My previous bike was a Specialized Myca, a hard tail mountain bike, and it was awesome, but being a 35 year smoker even this bike was hard work to keep going around here. (Halifax and man do we have some serious hills).
My Carrera Crossfire-E is worlds apart, a different breed all together. The hills that I had to stop on and get catch my breath are no longer a problem. Even around Halifax I can ride just about any hill without stopping once. My last ride was 25 miles, I did record it, but it was such a stop start affair (28c heat and a lack of breakfast) that I just deleted the files. This ride took in some of the biggest and steepest hills around here, and even though I did stop for food and drinks and a chat with a couple of other cyclists, I didn’t stop once to rest.
I’ve had my e-bike for a couple of years now, and I’ve used it in all weathers, for doing chores , commuting and just for the sheer enjoyment of being out, and I love it, it really gives me the freedom that a regular bike doesn’t. I could also argue that it gives me more of a workout too. Instead of doing a stop start 10 mile ride, I now do a 25+ mile ride continuous ride.
The reasons for owning an e-bike will most likely differ from person to person, the overall reason will probably be the same, freedom. Instead of being limited to short distances you’ll find yourself going further and further, to different places and enjoy riding even more than ever. I maybe lucky living in such a beautiful area, and never being more than just 10 minutes away from vast open countryside, but no matter where you live, owning an e-bike will always be a better an easier way to move around. Granted if you live in a flat town or city then the reasons maybe difficult to justify, but even this can be a positive for owning an e-bike, because you’ll just be able to go further afield, instead of just commuting you might go shopping or to friends, or just finding different routes to get to work or return home, or just go out for the sheer hell of it, because you’ll enjoy cycling even more.
If you have an injury and find cycling a little too much effort, then e-bikes again are a massive help. A couple of years ago I tore the cartilage in both my knees, and my right knee had to be operated on, one week later I was on my bike again, even the surgeon and physiotherapist were surprised at how quickly my knee healed, and the only physio appointment I had lasted 10 minutes and I was discharged. This was due to the low impact activity.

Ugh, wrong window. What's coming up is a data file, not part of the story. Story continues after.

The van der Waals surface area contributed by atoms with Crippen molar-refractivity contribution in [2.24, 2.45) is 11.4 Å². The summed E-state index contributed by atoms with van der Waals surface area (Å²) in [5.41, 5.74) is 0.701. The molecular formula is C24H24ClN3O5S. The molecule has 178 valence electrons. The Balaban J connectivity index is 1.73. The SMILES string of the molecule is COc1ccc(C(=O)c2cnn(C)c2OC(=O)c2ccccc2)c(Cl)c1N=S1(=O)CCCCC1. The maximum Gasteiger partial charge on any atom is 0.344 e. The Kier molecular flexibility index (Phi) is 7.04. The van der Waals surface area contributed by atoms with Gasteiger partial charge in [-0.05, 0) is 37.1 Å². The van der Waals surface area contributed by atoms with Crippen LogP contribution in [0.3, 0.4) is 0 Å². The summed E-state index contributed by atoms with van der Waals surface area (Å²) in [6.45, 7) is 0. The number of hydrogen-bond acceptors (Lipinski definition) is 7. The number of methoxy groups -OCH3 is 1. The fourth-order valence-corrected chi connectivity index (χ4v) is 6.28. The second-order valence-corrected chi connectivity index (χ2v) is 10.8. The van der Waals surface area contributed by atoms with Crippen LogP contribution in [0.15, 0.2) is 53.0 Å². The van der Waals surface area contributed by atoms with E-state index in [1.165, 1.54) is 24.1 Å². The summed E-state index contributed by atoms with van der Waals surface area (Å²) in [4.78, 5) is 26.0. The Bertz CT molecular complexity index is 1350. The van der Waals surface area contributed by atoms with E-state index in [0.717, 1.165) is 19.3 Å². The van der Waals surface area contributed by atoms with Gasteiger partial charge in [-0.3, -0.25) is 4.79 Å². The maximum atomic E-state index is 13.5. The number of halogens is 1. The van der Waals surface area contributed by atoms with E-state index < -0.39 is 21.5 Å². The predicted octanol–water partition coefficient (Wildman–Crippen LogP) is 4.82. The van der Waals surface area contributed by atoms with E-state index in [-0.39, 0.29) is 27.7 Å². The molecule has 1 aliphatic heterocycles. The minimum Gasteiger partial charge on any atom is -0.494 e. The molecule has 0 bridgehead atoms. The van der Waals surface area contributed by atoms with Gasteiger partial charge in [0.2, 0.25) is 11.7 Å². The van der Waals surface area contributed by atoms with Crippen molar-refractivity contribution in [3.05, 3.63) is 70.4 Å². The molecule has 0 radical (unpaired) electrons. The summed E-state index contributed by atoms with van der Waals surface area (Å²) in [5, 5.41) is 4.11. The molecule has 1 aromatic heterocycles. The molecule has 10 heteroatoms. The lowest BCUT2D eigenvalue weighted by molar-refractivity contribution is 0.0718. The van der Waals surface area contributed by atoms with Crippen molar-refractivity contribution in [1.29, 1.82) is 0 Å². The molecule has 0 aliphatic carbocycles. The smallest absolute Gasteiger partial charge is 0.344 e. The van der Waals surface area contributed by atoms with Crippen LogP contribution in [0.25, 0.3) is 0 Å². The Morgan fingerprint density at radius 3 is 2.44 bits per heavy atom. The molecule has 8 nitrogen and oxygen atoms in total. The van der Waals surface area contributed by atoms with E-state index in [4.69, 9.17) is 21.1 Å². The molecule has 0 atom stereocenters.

For me cycling has made a huge positive impact on my life, and its all down to the e-bike, without that extra help from our friend the electron, then I would have probably given up or would have had to push myself much much harder just to get out.
I cannot get over the point strongly enough, e-bikes ARE amazing and good one even better. Give one a try and I guarentee you’ll be a convert too.
The EC courts have ruled that all pedal assist bicycles will need a mandatory motor insurance policy, however it’s not yet law so don’t panic just yet.
Also if it does become law and a state can adopt this as law if they want to, does this mean you’ll need an applicable licence and registration?
I thought the whole idea of restricting the speed was to keep pedelecs within the realm of bicycles, so should the speed limits be removed too?
As you no doubt know, I’ve had an electric bike for over two years now, and it’s left a fantastic impression on me physically and mentally too.
About me, I’m 47 years old, I’ve smoked for over 30 years, I live in Halifax West Yorkshire (a VERY hilly town), I also suffer with depression and have done for 20 years. I bought this bike because I’d started cycling again the year before I tore my knee cartilage, and I struggled getting any power through my knees.
A few months after buying the Carrera Crossfire-E I had my knees fixed, and soon after I was back to normal.
So now you know I’m a prime candidate for using an e-bike, and so far I’ve done 2,000 miles on it. But how has it changed me?
I’m in desperate need of new (front especially) brake pads, and seeing as this is the first time I’ve ever done it, I thought I’d better get some pointers from Youtube.
This is a job that requires you to remove the wheel(s). But it looks dead easy and can be done in just a couple of minutes.
The brakes for the Carrera Crossfire-E are Tektro Vela. The second video is replacing the brake fluid.
My next 2 areas of maintenance are brake fluid replacement and a new chain.
True story: My UFO sighting near Manchester Airport. It was around 2005 and I was driving from Halifax to Airdrie (Near Glasgow) and back.
I was a class 1 HGV driver, and since it was a very long drive and could over run my driving hours it was double manned, so there were 2 drivers taking turns. On the way back we’d come down the M6 – M61 – M60 – M62, and this one morning we were stuck in early morning rush hour traffic trying to get on the M60 just south of Bolton and I was driving, the other guy, (Shane) was fast asleep.
Then I noticed a small but very bright light to the south, around Manchester airport area, and for a while I just watched it dart around, sometimes smoothly moving around, sometimes darting, almost like it disappeared and reappeared instantaneously some miles away. After around 10 minutes (we really were stuck in traffic) I noticed what looked like a fighter jet trying to chase it. The jet had no chance, it just couldn’t keep up, I thought it was just my mind playing tricks, so I woke Shane up (he wasn’t happy about it) and told him to look, and he saw it too. This went on for around 30 minutes before the light vanished once and for all, but the jet kept circling for a while before it too disappeared (problably landed).